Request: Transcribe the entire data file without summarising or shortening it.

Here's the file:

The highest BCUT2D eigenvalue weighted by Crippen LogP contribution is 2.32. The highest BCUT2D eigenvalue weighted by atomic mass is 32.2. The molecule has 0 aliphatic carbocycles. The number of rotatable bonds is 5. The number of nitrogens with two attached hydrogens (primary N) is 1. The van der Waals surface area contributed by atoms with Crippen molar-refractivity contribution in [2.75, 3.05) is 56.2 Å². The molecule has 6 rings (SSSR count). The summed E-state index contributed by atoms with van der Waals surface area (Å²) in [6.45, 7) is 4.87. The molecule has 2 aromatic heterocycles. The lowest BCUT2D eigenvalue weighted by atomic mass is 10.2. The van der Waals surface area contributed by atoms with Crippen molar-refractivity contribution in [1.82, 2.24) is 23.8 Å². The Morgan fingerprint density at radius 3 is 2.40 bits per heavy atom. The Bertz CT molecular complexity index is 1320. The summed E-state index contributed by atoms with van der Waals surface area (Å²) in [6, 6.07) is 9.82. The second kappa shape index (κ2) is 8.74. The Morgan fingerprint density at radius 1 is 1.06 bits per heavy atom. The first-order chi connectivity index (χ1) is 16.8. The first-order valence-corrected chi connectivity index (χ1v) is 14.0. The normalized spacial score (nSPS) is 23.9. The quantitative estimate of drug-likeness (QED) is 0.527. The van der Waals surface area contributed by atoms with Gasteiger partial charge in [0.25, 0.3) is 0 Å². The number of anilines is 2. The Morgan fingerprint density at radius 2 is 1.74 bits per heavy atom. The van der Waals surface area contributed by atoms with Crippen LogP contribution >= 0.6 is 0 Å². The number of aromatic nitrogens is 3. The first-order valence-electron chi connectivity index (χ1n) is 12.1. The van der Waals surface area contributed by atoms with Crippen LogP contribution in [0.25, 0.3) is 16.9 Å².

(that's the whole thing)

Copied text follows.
The highest BCUT2D eigenvalue weighted by Crippen LogP contribution is 2.32. The highest BCUT2D eigenvalue weighted by atomic mass is 32.2. The molecule has 0 aliphatic carbocycles. The number of rotatable bonds is 5. The number of nitrogens with two attached hydrogens (primary N) is 1. The van der Waals surface area contributed by atoms with Crippen molar-refractivity contribution in [2.75, 3.05) is 56.2 Å². The molecule has 6 rings (SSSR count). The summed E-state index contributed by atoms with van der Waals surface area (Å²) in [6.45, 7) is 4.87. The molecule has 2 aromatic heterocycles. The lowest BCUT2D eigenvalue weighted by atomic mass is 10.2. The van der Waals surface area contributed by atoms with Crippen molar-refractivity contribution in [1.82, 2.24) is 23.8 Å². The Morgan fingerprint density at radius 3 is 2.40 bits per heavy atom. The Bertz CT molecular complexity index is 1320. The summed E-state index contributed by atoms with van der Waals surface area (Å²) in [6, 6.07) is 9.82. The second kappa shape index (κ2) is 8.74. The Morgan fingerprint density at radius 1 is 1.06 bits per heavy atom. The first-order chi connectivity index (χ1) is 16.8. The first-order valence-corrected chi connectivity index (χ1v) is 14.0. The normalized spacial score (nSPS) is 23.9. The quantitative estimate of drug-likeness (QED) is 0.527. The van der Waals surface area contributed by atoms with Gasteiger partial charge in [0.25, 0.3) is 0 Å². The number of anilines is 2. The Morgan fingerprint density at radius 2 is 1.74 bits per heavy atom. The van der Waals surface area contributed by atoms with Crippen LogP contribution >= 0.6 is 0 Å². The number of aromatic nitrogens is 3. The first-order valence-electron chi connectivity index (χ1n) is 12.1. The van der Waals surface area contributed by atoms with Crippen LogP contribution in [0.25, 0.3) is 16.9 Å².